Saturn’s convective storms usually fall in two categories. One consists of mid-sized storms ∼2,000 km wide, appearing as irregular bright cloud systems that evolve rapidly, on scales of a few days. The other includes the Great White Spots, planetary-scale giant storms ten times larger than the mid-sized ones, which disturb a full latitude band, enduring several months, and have been observed only seven times since 1876. Here we report a new intermediate type, observed in 2018 in the north polar region. Four large storms with east–west lengths ∼4,000–8,000 km (the first one lasting longer than 200 days) formed sequentially in close latitudes, experiencing mutual encounters and leading to zonal disturbances affecting a full latitude band ∼8,000 km wide, during at least eight months. Dynamical simulations indicate that each storm required energies around ten times larger than mid-sized storms but ∼100 times smaller than those necessary for a Great White Spot. This event occurred at about the same latitude and season as the Great White Spot in 1960, in close correspondence with the cycle of approximately 60 years hypothesized for equatorial Great White Spots.
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The data that support the plots within this paper and other findings of this study are available from the corresponding author on reasonable request. This work relies on images that can be downloaded from the following sources (see Supplementary Information for further details): ALPO-Japan (http://alpo-j.asahikawa-med.ac.jp/Latest/Saturn.html); PVOL2 database (http://pvol2.ehu.eus/pvol2/); HST-OPAL programme (https://archive.stsci.edu/prepds/opal/); and Cassini ISS images at NASA Planetary Data System (https://pds-imaging.jpl.nasa.gov/volumes/iss.html). PlanetCam images are available from the corresponding author.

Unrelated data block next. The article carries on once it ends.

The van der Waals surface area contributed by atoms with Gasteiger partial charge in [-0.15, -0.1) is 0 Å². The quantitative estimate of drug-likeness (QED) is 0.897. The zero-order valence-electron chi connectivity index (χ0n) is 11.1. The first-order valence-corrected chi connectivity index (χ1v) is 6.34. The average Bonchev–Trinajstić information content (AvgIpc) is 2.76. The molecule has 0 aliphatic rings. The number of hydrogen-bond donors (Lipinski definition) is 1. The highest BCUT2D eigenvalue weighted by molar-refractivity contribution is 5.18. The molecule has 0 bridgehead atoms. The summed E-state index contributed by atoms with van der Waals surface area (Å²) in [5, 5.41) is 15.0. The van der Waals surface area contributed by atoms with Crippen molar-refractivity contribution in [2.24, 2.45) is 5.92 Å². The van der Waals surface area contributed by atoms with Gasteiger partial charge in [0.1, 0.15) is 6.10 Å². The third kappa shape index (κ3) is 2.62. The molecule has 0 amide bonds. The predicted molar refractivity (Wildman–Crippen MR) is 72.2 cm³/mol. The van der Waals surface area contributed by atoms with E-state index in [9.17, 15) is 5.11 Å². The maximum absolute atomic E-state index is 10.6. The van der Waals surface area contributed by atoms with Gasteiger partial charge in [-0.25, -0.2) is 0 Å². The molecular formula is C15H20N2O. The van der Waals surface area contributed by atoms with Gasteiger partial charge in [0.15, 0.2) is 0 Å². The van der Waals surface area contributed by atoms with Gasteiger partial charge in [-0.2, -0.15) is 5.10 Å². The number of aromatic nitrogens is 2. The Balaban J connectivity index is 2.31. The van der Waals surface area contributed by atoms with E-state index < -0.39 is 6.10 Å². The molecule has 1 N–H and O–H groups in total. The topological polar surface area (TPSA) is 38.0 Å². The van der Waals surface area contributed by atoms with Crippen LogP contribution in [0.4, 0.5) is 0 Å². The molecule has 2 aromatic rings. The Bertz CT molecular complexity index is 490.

The shallow water model code30 is available from E.G.-M. (firstname.lastname@example.org) on request. The radiative transfer code NEMESIS (http://users.ox.ac.uk-/atmp0035/nemesis.html) is available on request from P.Irwin (email@example.com). The EPIC numerical model31 is an open-code funded by NASA; see details: http://surveygizmoresponseuploads.s3.amazonaws.com/fileuploads/15647/4054745/254-fd0a70105de25e281834d7f5dcc5451c_DowlingTimothyE.pdf.
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This work has been supported by the Spanish project AYA2015-65041-P (MINECO/FEDER, UE) and Grupos Gobierno Vasco IT-366-19. A list of the sources for the images used in this paper can be found in the Supplementary Information. This work used data acquired from the NASA/ESA HST Space Telescope, associated with OPAL programme (principal investigator: Simon, GO13937), and archived by the Space Telescope Science Institute, which is operated by the Association of Universities for Research in Astronomy, Inc., under NASA contract no. NAS 5-26555. All OPAL maps are available at https://doi.org/10.17909/T9G593, and M.H.W. and A.A.S. acknowledge financial support from his programme. M.H.W. through a grant from the Space Telescope Science Institute, which is operated by AURA under NASA contract NAS 5-26555.
The authors declare no competing interests.
Peer review information Nature Astronomy thanks Cheng Li and the other, anonymous, reviewer(s) for their contribution to the peer review of this work.
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Sánchez-Lavega, A., García-Melendo, E., Legarreta, J. et al. A complex storm system in Saturn’s north polar atmosphere in 2018. Nat Astron 4, 180–187 (2020). https://doi.org/10.1038/s41550-019-0914-9
Nature Communications (2020)
Philosophical Transactions of the Royal Society A: Mathematical, Physical and Engineering Sciences (2020)
Space Science Reviews (2020)
The Astrophysical Journal Supplement Series (2020)
Hazes and clouds in a singular triple vortex in Saturn's atmosphere from HST/WFC3 multispectral imaging